Helmet Laws

Motorcycle helmet use laws by state

March 2021

StateHelmet LawMotorcycle vehicles not covered by the helmet law
Alabamaall ridersall are covered
Alaska17 and youngerall are covered
Arizona17 and youngermoped, defined by the state as having an engine displacement of 50 cc or less, brake horsepower of 1.5 or less, and a maximum speed of 25 mph
Arkansas20 and youngerall are covered
Californiaall ridersall are covered
Colorado17 and younger and passengers 17 and youngerall are covered
Connecticut17 and youngerall are covered
Delaware18 and youngermoped, defined by the state as a pedal or non-pedal bicycle having two tandem wheels and an engine displacement of less than 55 cc or an electric motor rated between 751 and 2000 watts, if the operator is 17 or older
District of Columbiaall ridersall are covered
Florida20 and youngermoped, defined by the state as having an engine displacement of 50 cc or less, brake horsepower of 2 or less, and maximum speed of 30 mph, if the operator is 16 or older
Georgiaall ridersmoped, defined by the state as having an engine displacement of 50 cc or less, brake horsepower of 2 or less and maximum speed on 30 mph
Hawaii17 and youngerall are covered
Idaho17 and youngermoped, defined by the state as having an engine displacement of 50 cc or less, brake horsepower of less than 2, and maximum speed of 30 mph
Illinoisno lawno law
Indiana17 and youngerall are covered
Iowano lawno law
Kansas17 and youngerall are covered
Kentucky20 and youngermoped, defined by the state as having an engine displacement of 50 cc or less, brake horsepower of 2 or less, and maximum speed of 30 mph
Louisianaall ridersall are covered
Maine17 and youngermotorized bicycle, defined by the state as having brake horsepower of 1.5 or less and maximum unassisted speed of 25 mph; may have pedals
Marylandall ridersall are covered
Massachusettsall ridersall are covered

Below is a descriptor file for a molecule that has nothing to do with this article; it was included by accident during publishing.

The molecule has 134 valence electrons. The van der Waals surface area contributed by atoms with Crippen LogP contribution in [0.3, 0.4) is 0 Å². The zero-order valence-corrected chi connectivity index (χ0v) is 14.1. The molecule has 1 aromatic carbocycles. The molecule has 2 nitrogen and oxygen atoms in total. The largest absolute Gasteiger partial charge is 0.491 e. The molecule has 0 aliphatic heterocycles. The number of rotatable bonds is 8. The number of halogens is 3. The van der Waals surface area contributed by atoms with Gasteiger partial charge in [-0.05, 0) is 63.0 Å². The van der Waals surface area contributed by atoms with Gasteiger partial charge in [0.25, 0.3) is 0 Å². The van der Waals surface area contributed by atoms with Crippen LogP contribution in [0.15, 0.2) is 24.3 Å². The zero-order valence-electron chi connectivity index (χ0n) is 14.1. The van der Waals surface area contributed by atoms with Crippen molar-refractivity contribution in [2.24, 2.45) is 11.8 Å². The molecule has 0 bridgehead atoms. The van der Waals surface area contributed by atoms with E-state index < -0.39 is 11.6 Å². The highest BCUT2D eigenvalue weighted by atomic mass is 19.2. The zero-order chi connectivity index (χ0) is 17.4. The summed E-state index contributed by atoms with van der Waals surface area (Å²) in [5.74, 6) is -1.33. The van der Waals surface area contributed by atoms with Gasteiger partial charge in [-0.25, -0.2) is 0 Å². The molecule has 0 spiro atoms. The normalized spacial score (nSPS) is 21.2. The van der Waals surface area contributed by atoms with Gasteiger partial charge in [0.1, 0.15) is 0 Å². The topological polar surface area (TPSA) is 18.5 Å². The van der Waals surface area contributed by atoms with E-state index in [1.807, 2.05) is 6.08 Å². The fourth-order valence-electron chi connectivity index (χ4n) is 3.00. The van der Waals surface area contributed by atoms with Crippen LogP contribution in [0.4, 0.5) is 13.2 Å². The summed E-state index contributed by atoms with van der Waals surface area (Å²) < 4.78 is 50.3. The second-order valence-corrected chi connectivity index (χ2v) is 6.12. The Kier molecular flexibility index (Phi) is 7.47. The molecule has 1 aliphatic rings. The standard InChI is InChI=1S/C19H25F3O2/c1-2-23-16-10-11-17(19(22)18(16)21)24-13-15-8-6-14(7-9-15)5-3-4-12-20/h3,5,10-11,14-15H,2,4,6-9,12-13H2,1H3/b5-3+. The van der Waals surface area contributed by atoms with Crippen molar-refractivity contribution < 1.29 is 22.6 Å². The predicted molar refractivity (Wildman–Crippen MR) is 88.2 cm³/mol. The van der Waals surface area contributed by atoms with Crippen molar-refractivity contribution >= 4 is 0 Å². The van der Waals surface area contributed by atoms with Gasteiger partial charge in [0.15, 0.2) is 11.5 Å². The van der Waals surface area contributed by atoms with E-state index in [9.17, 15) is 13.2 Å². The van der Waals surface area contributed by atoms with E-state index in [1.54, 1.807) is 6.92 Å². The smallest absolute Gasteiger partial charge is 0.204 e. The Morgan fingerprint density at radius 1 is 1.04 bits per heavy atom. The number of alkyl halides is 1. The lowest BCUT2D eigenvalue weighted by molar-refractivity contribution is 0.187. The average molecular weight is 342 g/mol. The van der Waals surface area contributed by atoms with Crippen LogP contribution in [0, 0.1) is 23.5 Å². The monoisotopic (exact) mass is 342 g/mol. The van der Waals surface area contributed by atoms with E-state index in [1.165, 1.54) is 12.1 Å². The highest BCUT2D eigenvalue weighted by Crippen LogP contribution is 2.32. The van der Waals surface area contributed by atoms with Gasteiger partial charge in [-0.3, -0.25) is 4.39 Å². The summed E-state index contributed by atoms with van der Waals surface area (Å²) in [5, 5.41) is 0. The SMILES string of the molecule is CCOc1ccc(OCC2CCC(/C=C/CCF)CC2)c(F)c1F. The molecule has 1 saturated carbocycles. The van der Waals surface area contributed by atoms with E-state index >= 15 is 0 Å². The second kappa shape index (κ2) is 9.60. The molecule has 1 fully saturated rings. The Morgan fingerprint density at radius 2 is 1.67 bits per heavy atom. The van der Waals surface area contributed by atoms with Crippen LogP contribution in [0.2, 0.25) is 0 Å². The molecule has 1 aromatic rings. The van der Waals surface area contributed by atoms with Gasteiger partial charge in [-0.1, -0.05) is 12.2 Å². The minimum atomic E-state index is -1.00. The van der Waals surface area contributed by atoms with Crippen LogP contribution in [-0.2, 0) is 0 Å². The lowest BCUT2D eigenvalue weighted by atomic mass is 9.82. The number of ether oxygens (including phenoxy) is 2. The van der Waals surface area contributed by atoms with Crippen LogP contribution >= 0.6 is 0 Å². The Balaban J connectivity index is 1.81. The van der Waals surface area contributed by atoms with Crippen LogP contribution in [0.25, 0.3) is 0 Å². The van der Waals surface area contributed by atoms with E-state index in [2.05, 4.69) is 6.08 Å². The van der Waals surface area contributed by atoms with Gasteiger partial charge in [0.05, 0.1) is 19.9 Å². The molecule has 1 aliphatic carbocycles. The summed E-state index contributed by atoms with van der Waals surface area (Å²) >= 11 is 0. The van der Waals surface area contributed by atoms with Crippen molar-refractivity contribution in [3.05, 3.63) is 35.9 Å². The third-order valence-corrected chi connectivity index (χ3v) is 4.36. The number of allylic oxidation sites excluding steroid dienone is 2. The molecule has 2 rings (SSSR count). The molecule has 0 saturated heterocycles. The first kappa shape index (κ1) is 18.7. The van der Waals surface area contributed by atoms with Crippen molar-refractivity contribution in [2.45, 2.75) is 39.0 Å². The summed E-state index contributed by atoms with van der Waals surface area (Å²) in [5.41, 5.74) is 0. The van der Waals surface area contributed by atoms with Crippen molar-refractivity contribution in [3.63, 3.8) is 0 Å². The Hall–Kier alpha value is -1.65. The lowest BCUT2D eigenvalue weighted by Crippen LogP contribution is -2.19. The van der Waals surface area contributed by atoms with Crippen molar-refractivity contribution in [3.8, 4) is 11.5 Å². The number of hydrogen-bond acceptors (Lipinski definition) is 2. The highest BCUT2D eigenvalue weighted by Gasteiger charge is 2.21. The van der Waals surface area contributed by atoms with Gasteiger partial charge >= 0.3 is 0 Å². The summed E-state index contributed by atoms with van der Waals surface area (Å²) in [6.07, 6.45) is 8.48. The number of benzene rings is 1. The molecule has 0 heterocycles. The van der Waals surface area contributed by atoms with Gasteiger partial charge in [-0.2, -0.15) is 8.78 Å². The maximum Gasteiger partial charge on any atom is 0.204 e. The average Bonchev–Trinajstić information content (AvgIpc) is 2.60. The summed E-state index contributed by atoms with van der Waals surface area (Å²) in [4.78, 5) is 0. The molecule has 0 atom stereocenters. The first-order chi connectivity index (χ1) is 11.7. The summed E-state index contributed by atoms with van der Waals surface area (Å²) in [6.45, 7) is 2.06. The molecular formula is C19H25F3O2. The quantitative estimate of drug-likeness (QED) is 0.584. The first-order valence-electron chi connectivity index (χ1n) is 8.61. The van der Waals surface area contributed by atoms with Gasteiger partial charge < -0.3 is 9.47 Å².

Michigan20 and youngermoped, defined by the state as having an engine displacement of 50 cc or less and maximum speed of 30 mph, if the operator is 19 or older
Minnesota17 and youngerall are covered
Mississippiall ridersall are covered
Missouri25 and youngermotorized bicycles, defined by the state as having an engine displacement of 50 cc or less, brake horsepower less than 3, and maximum speed of 30 mph
Montana17 and youngermoped, defined by the state as having brake horsepower of 2 or less and maximum unassisted speed of 30 mph
Nebraskaall ridersall are covered
Nevadaall ridersall are covered
New Hampshireno lawno law
New Jerseyall ridersall are covered
New Mexico17 and youngermoped, defined by the state as having an engine displacement less than 50 cc and maximum speeds of 30 mph
New Yorkall ridersclass C limited use motorcycle, defined by the state as having maximum speeds of 20 mph
North Carolinaall ridersall are covered
North Dakota17 and youngerall are covered
Ohio17 and youngerall are covered
Oklahoma17 and youngermotor-driven cycle, defined by the state as having an engine displacement greater than 35 cc but less than 150 cc or electric motor that produces more than 1000 watts moped, defined by the state as having an engine displacement of 50 cc or less, brake horsepower of 2 or less and maximum speed of 30 mph
Oregonall ridersall are covered
Pennsylvania20 and youngerall are covered
Rhode Island20 and youngerall are covered
South Carolina20 and youngermotorcycle three-wheel vehicle, defined by the state as having detachable side cars, saddle-type seat, and handlebars or motorcycle-type steering
South Dakota17 and youngerall are covered
Tennesseeall ridersall are covered